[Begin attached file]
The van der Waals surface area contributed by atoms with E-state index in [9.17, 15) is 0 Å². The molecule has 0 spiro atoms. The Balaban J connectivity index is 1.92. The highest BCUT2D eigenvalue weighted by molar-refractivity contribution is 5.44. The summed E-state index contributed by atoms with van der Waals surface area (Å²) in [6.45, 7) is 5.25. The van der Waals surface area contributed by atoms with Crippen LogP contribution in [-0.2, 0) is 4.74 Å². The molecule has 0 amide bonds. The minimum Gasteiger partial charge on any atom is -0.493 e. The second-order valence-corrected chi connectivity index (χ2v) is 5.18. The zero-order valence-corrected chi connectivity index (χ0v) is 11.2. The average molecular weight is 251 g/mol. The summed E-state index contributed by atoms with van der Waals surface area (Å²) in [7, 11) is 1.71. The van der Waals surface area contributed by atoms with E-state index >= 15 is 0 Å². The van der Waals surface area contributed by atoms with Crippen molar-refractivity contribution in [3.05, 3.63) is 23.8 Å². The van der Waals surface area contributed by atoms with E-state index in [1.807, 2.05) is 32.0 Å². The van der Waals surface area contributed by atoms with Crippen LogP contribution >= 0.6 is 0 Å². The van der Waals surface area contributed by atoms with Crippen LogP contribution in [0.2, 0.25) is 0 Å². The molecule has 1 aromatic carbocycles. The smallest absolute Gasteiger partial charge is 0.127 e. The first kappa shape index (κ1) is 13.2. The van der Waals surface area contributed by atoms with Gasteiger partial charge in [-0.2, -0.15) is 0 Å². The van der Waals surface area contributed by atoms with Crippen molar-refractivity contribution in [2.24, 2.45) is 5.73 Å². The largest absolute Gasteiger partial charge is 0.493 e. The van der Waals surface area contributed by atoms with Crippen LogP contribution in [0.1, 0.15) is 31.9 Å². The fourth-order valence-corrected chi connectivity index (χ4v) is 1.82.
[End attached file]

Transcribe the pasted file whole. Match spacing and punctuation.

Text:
The van der Waals surface area contributed by atoms with E-state index in [9.17, 15) is 0 Å². The molecule has 0 spiro atoms. The Balaban J connectivity index is 1.92. The highest BCUT2D eigenvalue weighted by molar-refractivity contribution is 5.44. The summed E-state index contributed by atoms with van der Waals surface area (Å²) in [6.45, 7) is 5.25. The van der Waals surface area contributed by atoms with Crippen LogP contribution in [-0.2, 0) is 4.74 Å². The molecule has 0 amide bonds. The minimum Gasteiger partial charge on any atom is -0.493 e. The second-order valence-corrected chi connectivity index (χ2v) is 5.18. The zero-order valence-corrected chi connectivity index (χ0v) is 11.2. The average molecular weight is 251 g/mol. The summed E-state index contributed by atoms with van der Waals surface area (Å²) in [7, 11) is 1.71. The van der Waals surface area contributed by atoms with E-state index >= 15 is 0 Å². The van der Waals surface area contributed by atoms with Crippen molar-refractivity contribution in [3.05, 3.63) is 23.8 Å². The van der Waals surface area contributed by atoms with E-state index in [1.807, 2.05) is 32.0 Å². The van der Waals surface area contributed by atoms with Crippen LogP contribution >= 0.6 is 0 Å². The van der Waals surface area contributed by atoms with Crippen LogP contribution in [0.2, 0.25) is 0 Å². The molecule has 1 aromatic carbocycles. The smallest absolute Gasteiger partial charge is 0.127 e. The first kappa shape index (κ1) is 13.2. The van der Waals surface area contributed by atoms with Gasteiger partial charge in [-0.2, -0.15) is 0 Å². The van der Waals surface area contributed by atoms with Crippen molar-refractivity contribution in [2.24, 2.45) is 5.73 Å². The largest absolute Gasteiger partial charge is 0.493 e. The van der Waals surface area contributed by atoms with Crippen LogP contribution in [0.1, 0.15) is 31.9 Å². The fourth-order valence-corrected chi connectivity index (χ4v) is 1.82.